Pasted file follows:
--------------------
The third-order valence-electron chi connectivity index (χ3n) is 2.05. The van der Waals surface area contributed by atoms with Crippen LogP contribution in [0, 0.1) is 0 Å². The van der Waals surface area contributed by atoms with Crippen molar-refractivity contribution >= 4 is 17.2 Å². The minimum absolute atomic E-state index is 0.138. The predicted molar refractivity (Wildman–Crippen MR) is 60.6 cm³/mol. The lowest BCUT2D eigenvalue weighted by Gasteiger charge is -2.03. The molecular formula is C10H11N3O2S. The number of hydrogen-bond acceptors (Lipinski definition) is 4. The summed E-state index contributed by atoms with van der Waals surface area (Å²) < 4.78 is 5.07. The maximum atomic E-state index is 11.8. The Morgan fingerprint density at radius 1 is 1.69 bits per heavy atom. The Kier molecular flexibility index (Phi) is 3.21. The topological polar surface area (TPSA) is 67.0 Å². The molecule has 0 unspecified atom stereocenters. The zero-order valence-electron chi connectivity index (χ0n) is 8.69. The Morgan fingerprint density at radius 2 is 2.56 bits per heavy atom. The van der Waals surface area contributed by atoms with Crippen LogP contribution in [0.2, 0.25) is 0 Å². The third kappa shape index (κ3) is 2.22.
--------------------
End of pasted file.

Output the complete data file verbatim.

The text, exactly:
The third-order valence-electron chi connectivity index (χ3n) is 2.05. The van der Waals surface area contributed by atoms with Crippen LogP contribution in [0, 0.1) is 0 Å². The van der Waals surface area contributed by atoms with Crippen molar-refractivity contribution >= 4 is 17.2 Å². The minimum absolute atomic E-state index is 0.138. The predicted molar refractivity (Wildman–Crippen MR) is 60.6 cm³/mol. The lowest BCUT2D eigenvalue weighted by Gasteiger charge is -2.03. The molecular formula is C10H11N3O2S. The number of hydrogen-bond acceptors (Lipinski definition) is 4. The summed E-state index contributed by atoms with van der Waals surface area (Å²) < 4.78 is 5.07. The maximum atomic E-state index is 11.8. The Morgan fingerprint density at radius 1 is 1.69 bits per heavy atom. The Kier molecular flexibility index (Phi) is 3.21. The topological polar surface area (TPSA) is 67.0 Å². The molecule has 0 unspecified atom stereocenters. The zero-order valence-electron chi connectivity index (χ0n) is 8.69. The Morgan fingerprint density at radius 2 is 2.56 bits per heavy atom. The van der Waals surface area contributed by atoms with Crippen LogP contribution in [0.2, 0.25) is 0 Å². The third kappa shape index (κ3) is 2.22.